My work is all about where the digital meets nature, but takes in many forms.

SM: Did you learn anything new about your fellow MFAs in seeing their work contextualize against yours? If so, what?

JH: When I saw my paintings next to Jule’s I realized that my painting’s density is differently breathing next to her painting. Usually I saw my all works in my studio and that means they are surrounded by all the similar context I created. But at this time it looks way more longer journey for my painting and that was a pleasure to me to see where they are going far.

SM: Tell me a little bit about your artistic practice--routines and inspirations.

JH: I reference photography I took on my way in everyday life, but more importantly the photos I took are working as a kind of journal. Feeling from all source in my life and when I finally write down by clicking a button on my cell phone, I realized that it’s very simple gesture but I can paint so easily through the gesture in my phone. I think that’s the place where I integrate my eye and the technology and my hand all together. People frequently ask me why you are still on painting but I know where I start to draw my life and I can only finish the journal on my canvas or paper not in the camera, so I can tell them that painting should be the place where my meaning finally arrive.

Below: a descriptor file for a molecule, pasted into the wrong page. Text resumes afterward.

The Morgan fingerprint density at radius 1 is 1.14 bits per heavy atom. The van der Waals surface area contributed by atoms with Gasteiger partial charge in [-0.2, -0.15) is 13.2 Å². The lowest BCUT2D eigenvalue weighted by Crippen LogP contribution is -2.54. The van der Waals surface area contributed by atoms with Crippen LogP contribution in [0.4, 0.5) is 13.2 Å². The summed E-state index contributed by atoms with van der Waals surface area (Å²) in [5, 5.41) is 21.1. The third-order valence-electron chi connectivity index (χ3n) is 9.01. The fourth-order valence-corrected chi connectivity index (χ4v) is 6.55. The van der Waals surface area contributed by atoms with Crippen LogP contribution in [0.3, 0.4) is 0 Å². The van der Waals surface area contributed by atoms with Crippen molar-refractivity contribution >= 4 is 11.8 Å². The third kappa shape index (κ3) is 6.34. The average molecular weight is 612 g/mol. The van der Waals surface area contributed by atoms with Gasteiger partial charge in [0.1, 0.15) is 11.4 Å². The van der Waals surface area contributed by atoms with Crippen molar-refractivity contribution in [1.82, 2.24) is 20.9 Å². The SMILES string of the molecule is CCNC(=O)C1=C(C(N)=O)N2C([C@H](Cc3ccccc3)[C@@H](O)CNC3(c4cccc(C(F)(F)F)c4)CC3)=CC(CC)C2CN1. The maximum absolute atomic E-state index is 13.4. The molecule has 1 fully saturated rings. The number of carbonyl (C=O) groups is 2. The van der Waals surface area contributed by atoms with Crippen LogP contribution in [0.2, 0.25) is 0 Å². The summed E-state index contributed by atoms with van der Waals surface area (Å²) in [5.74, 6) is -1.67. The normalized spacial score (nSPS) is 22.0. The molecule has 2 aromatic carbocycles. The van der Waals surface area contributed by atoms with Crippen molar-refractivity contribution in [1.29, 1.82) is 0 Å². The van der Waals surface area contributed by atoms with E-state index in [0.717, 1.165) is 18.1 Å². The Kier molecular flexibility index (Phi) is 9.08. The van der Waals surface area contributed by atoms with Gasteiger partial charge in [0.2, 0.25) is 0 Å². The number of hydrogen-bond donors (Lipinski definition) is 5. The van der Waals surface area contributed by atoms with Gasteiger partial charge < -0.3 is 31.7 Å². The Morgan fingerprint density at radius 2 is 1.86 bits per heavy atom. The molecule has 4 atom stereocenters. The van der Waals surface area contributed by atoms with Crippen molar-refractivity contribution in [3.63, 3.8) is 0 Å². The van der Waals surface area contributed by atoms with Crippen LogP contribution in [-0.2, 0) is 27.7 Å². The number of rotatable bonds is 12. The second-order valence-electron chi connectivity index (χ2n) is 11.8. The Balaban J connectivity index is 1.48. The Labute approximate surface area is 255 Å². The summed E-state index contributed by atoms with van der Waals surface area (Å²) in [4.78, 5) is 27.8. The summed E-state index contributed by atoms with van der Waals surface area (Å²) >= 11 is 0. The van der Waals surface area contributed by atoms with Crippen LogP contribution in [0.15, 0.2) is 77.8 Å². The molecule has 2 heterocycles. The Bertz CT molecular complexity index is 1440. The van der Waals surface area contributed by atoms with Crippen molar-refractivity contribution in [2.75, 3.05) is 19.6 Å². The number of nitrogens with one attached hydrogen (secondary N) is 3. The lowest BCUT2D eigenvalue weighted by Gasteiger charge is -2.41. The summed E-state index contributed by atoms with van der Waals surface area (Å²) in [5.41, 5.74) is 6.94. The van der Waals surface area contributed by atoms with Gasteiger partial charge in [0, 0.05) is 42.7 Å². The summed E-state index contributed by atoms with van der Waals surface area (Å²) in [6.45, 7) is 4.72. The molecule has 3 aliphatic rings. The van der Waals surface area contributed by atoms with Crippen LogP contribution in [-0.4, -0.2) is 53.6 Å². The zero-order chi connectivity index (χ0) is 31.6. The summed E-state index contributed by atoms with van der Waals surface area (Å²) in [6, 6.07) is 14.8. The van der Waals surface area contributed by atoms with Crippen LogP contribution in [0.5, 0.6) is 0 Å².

NB: My work is all about where the digital meets nature, but takes in many forms. I work in drawing, printmaking, sculpture, and installation.

SM: What's next in/for your work?

JH: I’m now working on several pairs about configuring my photo’s features in my painting. I thought I need more specific connection, photo by photo and painting by painting as I’m obsessed with repositioning each photos theme on my surface with pictorial language. I hope I could present plentiful examples that can show where my photo linguistic features are and it’s recognizable surely.


Natalie Birinyi, Theresa Daddezio, Miles Debas, Freddie Greis, Jisoo Hur, Judy Koo, 
Jule Korneffel, Hannah Schutzengel, Adam Shaw
, and Noah Stitt

September 14-23, 2018